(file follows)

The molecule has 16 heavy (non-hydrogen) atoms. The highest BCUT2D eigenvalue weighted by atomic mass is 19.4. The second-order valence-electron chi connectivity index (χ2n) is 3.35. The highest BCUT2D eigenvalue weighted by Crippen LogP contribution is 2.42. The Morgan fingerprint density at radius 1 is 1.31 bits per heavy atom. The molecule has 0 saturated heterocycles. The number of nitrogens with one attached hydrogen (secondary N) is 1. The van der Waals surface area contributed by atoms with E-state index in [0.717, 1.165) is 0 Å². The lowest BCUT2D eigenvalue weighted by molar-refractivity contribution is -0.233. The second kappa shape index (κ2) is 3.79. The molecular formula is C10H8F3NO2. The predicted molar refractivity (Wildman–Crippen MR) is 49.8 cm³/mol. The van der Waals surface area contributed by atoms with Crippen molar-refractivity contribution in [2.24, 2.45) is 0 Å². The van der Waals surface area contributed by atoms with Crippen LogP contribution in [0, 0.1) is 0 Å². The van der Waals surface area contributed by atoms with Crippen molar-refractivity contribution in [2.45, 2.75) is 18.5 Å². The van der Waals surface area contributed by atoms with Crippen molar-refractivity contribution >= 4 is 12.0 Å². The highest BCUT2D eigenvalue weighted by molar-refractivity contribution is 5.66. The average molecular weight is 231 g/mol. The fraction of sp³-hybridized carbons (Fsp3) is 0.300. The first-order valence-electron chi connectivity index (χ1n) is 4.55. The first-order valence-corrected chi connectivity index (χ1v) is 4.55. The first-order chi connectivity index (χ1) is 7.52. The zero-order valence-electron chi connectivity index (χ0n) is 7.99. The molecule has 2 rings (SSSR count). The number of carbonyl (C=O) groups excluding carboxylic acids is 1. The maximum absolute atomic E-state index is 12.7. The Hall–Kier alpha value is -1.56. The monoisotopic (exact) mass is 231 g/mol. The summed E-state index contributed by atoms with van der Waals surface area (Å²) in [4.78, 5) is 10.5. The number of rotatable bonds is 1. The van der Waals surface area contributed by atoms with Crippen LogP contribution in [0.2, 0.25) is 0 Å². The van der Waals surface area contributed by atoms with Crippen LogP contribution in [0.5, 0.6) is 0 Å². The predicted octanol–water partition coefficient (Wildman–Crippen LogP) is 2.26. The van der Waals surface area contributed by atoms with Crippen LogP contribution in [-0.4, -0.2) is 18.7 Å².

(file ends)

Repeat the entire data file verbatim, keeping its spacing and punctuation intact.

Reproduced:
The molecule has 16 heavy (non-hydrogen) atoms. The highest BCUT2D eigenvalue weighted by atomic mass is 19.4. The second-order valence-electron chi connectivity index (χ2n) is 3.35. The highest BCUT2D eigenvalue weighted by Crippen LogP contribution is 2.42. The Morgan fingerprint density at radius 1 is 1.31 bits per heavy atom. The molecule has 0 saturated heterocycles. The number of nitrogens with one attached hydrogen (secondary N) is 1. The van der Waals surface area contributed by atoms with E-state index in [0.717, 1.165) is 0 Å². The lowest BCUT2D eigenvalue weighted by molar-refractivity contribution is -0.233. The second kappa shape index (κ2) is 3.79. The molecular formula is C10H8F3NO2. The predicted molar refractivity (Wildman–Crippen MR) is 49.8 cm³/mol. The van der Waals surface area contributed by atoms with Crippen molar-refractivity contribution in [2.24, 2.45) is 0 Å². The van der Waals surface area contributed by atoms with Crippen LogP contribution in [0, 0.1) is 0 Å². The van der Waals surface area contributed by atoms with Crippen molar-refractivity contribution in [2.45, 2.75) is 18.5 Å². The van der Waals surface area contributed by atoms with Crippen molar-refractivity contribution >= 4 is 12.0 Å². The highest BCUT2D eigenvalue weighted by molar-refractivity contribution is 5.66. The average molecular weight is 231 g/mol. The fraction of sp³-hybridized carbons (Fsp3) is 0.300. The first-order valence-electron chi connectivity index (χ1n) is 4.55. The first-order valence-corrected chi connectivity index (χ1v) is 4.55. The first-order chi connectivity index (χ1) is 7.52. The zero-order valence-electron chi connectivity index (χ0n) is 7.99. The molecule has 2 rings (SSSR count). The number of carbonyl (C=O) groups excluding carboxylic acids is 1. The maximum absolute atomic E-state index is 12.7. The Hall–Kier alpha value is -1.56. The monoisotopic (exact) mass is 231 g/mol. The summed E-state index contributed by atoms with van der Waals surface area (Å²) in [4.78, 5) is 10.5. The number of rotatable bonds is 1. The van der Waals surface area contributed by atoms with Crippen LogP contribution in [0.2, 0.25) is 0 Å². The van der Waals surface area contributed by atoms with Crippen LogP contribution in [0.5, 0.6) is 0 Å². The predicted octanol–water partition coefficient (Wildman–Crippen LogP) is 2.26. The van der Waals surface area contributed by atoms with Crippen LogP contribution in [-0.4, -0.2) is 18.7 Å².